Understanding Guideline B: Foreign Influence

  • Guideline B: Foreign Influence

Published: November 21, 2022

Many employees and contractors of the United States federal government, military personnel, government officials, and other individuals charged with upholding public safety and the public good who require access to classified information in the course of performing their duties are required to obtain and maintain a security clearance. However, many who apply are denied a security clearance because of a variety of concerns, including what is known as “foreign influence.” In this article, we will discuss one of the common reasons for the rejection of a security clearance application, and the facts you need to understand Guideline B: Foreign Influence of the Director of National Intelligence’s Adjudicative Guidelines. The DNI serves in the executive role for the entire Executive branch’s personnel security program.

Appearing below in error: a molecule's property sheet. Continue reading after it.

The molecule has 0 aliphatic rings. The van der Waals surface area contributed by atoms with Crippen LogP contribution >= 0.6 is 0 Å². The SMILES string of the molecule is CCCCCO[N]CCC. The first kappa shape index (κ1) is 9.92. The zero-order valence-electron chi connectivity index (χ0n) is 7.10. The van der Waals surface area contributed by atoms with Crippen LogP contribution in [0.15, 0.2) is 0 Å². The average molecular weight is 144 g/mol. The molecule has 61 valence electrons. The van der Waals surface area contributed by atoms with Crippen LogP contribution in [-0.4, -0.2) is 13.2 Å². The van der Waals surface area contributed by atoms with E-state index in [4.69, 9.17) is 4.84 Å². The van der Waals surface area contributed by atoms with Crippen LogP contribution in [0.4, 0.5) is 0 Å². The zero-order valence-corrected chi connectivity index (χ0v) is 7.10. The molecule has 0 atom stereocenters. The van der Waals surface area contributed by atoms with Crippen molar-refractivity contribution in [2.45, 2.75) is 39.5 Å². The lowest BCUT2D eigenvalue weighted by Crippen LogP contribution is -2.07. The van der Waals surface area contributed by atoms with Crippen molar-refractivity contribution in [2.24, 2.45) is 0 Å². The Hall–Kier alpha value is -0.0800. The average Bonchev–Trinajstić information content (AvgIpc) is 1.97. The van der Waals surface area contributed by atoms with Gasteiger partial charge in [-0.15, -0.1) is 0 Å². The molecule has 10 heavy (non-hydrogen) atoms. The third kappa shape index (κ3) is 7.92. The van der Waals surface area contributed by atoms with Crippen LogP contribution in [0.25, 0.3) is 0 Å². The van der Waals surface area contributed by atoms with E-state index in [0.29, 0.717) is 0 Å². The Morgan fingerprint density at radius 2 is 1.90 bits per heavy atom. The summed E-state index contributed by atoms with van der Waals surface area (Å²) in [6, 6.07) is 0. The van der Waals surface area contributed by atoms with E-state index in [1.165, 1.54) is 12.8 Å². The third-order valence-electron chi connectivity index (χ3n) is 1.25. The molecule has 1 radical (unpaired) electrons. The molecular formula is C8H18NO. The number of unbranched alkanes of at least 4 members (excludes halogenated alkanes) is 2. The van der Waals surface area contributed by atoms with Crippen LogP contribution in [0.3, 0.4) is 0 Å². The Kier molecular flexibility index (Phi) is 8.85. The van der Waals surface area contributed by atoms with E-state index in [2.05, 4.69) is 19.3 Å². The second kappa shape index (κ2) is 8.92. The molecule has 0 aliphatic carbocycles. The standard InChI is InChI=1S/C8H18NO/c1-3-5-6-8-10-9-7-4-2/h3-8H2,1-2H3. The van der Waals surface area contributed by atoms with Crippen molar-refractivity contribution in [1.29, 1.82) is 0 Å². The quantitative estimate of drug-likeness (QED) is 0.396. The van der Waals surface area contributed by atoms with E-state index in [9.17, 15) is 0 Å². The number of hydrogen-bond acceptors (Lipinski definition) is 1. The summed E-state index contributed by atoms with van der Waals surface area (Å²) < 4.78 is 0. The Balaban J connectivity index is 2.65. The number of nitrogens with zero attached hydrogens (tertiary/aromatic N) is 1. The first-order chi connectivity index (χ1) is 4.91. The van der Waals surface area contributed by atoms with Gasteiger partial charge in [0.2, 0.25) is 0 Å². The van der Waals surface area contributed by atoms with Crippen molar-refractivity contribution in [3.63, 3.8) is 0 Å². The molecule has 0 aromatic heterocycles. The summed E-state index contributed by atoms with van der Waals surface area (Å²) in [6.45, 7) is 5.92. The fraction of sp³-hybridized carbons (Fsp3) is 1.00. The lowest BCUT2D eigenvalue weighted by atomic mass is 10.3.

WHAT IS GUIDELINE B? When discussing adjudicative guidelines for evaluating security clearances, Security Executive Agent Directive (SEAD) 4 outlines the concerns around Guideline B as follows:

“Foreign contacts and interests, including, but not limited to, business, financial, and property interests, are a national security concern if they result in divided allegiance. They may also be a national security concern if they create circumstances in which the individual may be manipulated or induced to help a foreign person, group, organization, or government in a way inconsistent with U.S. interests or otherwise made vulnerable to pressure or coercion by any foreign interest.”

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